LEVY Led, Buffalo Bills Followed


Thursday, August 2nd 2001, 12:00 am
By: News On 6



BUFFALO, N.Y. (AP) _ Coach and history buff Marv Levy always had a fitting war story handy to rally his Buffalo Bills.

Former special teams star Steve Tasker remembered one, involving U.S. Marines forced to cross an open field to take out a German machine-gun emplacement during the First World War.

``They had a guy leading the wave, and he was asked, 'What are you going to do to get these guys across the field?''' Tasker recalled. ``And he said, 'I'm just going to tell them two words: 'Follow me.'''

Just like the Bills followed their own leader into the NFL history books, in the 1990s becoming the only team to reach four straight Super Bowls. They lost all four but they kept going back.

Fittingly, as a result of his ability to captivate the Bills' imaginations, Levy will be the first from that group to enter the Pro Football Hall of Fame when he is inducted Saturday in Canton, Ohio.

``Telling that story to a bunch of football players was inspiring,'' said Tasker, who under Levy emerged as a blue-collar hero in Buffalo. ``You see guys like Bruce Smith and Andre Reed and Jim Kelly and Cornelius Bennett, and I tell you what, whether they admit it or not, we followed Marv. We followed Marv.''

Although a keen strategist, Levy is best regarded for his ability to mold the group of talented young players he inherited in 1986.

``Superstars don't make teams,'' said Kelly, the team's quarterback, who is eligible for the Hall of Fame this year for the first time. ``He became our coach at a time when he was with a lot of young players that had potential but we needed direction.''

Levy provided that.

``He's a smart guy. He knew,'' Kelly said. ``You think of all the guys we had on our team. If you weren't the right coach, and you didn't know how to handle the type of players we had, it could've been a disaster.''

That Levy's Bills never won a Super Bowl becomes less material as time passes. More remarkable is that he had it in him to coax that group _ a team that put Buffalo on the map as a city of chokers _ to make it back each and every January.

``The first thing I did when we got to training camp,'' Levy always said, ``was to tell them it was a new season and to forget everything that happened the year before.''

While vindication might not be in Levy's vast vocabulary _ he considers it recognition _ many perceive his induction to be just that.

``It's very much vindication,'' said Larry Felser, retired Buffalo News football writer. ``Absolutely, he should be the first of that group to get in because he created that team. Marv was the guy who came in and put it together. He was the carpenter.''

Levy, who played at Coe College in Iowa and went on to earn a graduate degree at Harvard, took the long way to get to Buffalo, while following his lifetime desire to coach football. Among his stops included teaching history and English as well as coaching 16 years at the college ranks, and in the Canadian, the now-defunct U.S. football leagues and the Kansas City Chiefs, where he improved the team each year but ended up getting fired, a decision Chiefs executives still regret.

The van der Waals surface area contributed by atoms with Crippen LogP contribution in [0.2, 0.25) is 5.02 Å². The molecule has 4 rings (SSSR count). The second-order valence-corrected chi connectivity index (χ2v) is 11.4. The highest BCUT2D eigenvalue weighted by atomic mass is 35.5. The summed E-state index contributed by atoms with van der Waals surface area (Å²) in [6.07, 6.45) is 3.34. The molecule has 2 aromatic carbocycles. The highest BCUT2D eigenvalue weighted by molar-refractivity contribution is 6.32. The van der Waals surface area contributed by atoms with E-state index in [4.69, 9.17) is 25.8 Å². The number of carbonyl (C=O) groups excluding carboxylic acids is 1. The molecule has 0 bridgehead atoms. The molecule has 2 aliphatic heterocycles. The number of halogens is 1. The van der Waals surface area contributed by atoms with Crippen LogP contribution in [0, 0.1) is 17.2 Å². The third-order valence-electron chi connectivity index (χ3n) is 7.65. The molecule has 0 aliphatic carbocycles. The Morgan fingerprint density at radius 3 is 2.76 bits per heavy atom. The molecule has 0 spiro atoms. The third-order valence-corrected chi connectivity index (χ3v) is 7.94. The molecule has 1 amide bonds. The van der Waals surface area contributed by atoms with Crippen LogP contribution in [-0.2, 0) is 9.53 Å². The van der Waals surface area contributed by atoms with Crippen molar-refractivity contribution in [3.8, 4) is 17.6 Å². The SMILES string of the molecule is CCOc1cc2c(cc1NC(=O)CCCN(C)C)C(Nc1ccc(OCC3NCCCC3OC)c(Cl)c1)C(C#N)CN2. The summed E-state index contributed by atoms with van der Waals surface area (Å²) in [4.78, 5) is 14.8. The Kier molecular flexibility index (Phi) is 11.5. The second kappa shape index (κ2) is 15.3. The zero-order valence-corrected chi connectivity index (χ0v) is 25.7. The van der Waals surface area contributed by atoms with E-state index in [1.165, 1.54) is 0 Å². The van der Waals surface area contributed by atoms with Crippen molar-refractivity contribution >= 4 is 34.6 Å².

It's when he arrived in Buffalo _ hired by longtime colleague Bill Polian, who will introduce him Saturday _ that the pieces fell in place. The Bills were a raw but promising group that included Kelly, and Smith and Cornelius Bennett and added Thurman Thomas and Reed,

Levy became their motivator, mostly with an unwavering knack for saying the right thing.

There was his standard: ``Where would you rather be than right here right now?''

Yet Levy managed to maintain a perspective unlike most others in his profession, a quality evoked in perhaps his most memorable comment.

It was days before the 1993 Super Bowl, the last the Bills would reach. At his last news conference, Levy was asked if the game was a ``must-win'' in light of his team's three previous losses.

``World War II was a must win,'' Levy retorted.

The Cowboys won handily, 30-13. Levy left with his self-respect intact.

``My idealism prevails,'' he once said. ``For I believe that the day a person becomes a cynic is the day he loses his youth.''

Levy, who turns 76 the day before his induction, hasn't lost that.

``I hope I haven't. I don't hear as well as I once did but, other than that, I don't think I've lost it,'' he said. ``I love the game. I've been very fortunate.''

Levy retired at the end of the 1997 season. His 123 victories are the most in Bills franchise history and his 154 career wins _ the other 31 in Kansas City _ rank him 10th in the league.

Now an NFL analyst for Fox Sports Net, Levy is the 11th coach to be inducted, and third member of the Bills, joining O.J. Simpson and Billy Shaw.

``Certainly, when I went into coaching, I never had any idea that something like this might happen,'' Levy said. ``I went in because I enjoyed the idea of coaching. I'm thrilled. I have to admit it. And anybody that isn't doesn't belong in the hall.''

Levy credited his players for the honor. Yet he was the one who instilled in them the desire and leadership to succeed.

``Leadership,'' Levy said, ``is the ability to get other people to get the best out of themselves. And it's manifested by getting them not to follow you but to join you.''

It's like the Marine commander in the war story. It happened in the World War I Battle of Belleau Wood, where Levy's father was among the soldiers to cross that field.

``That was a Marine Corps tenet. The leaders never said, 'You guys go.' It was, 'Follow me.' You have to pay the same price,'' Levy said. ``I'm very complimented that Steve remembered that.''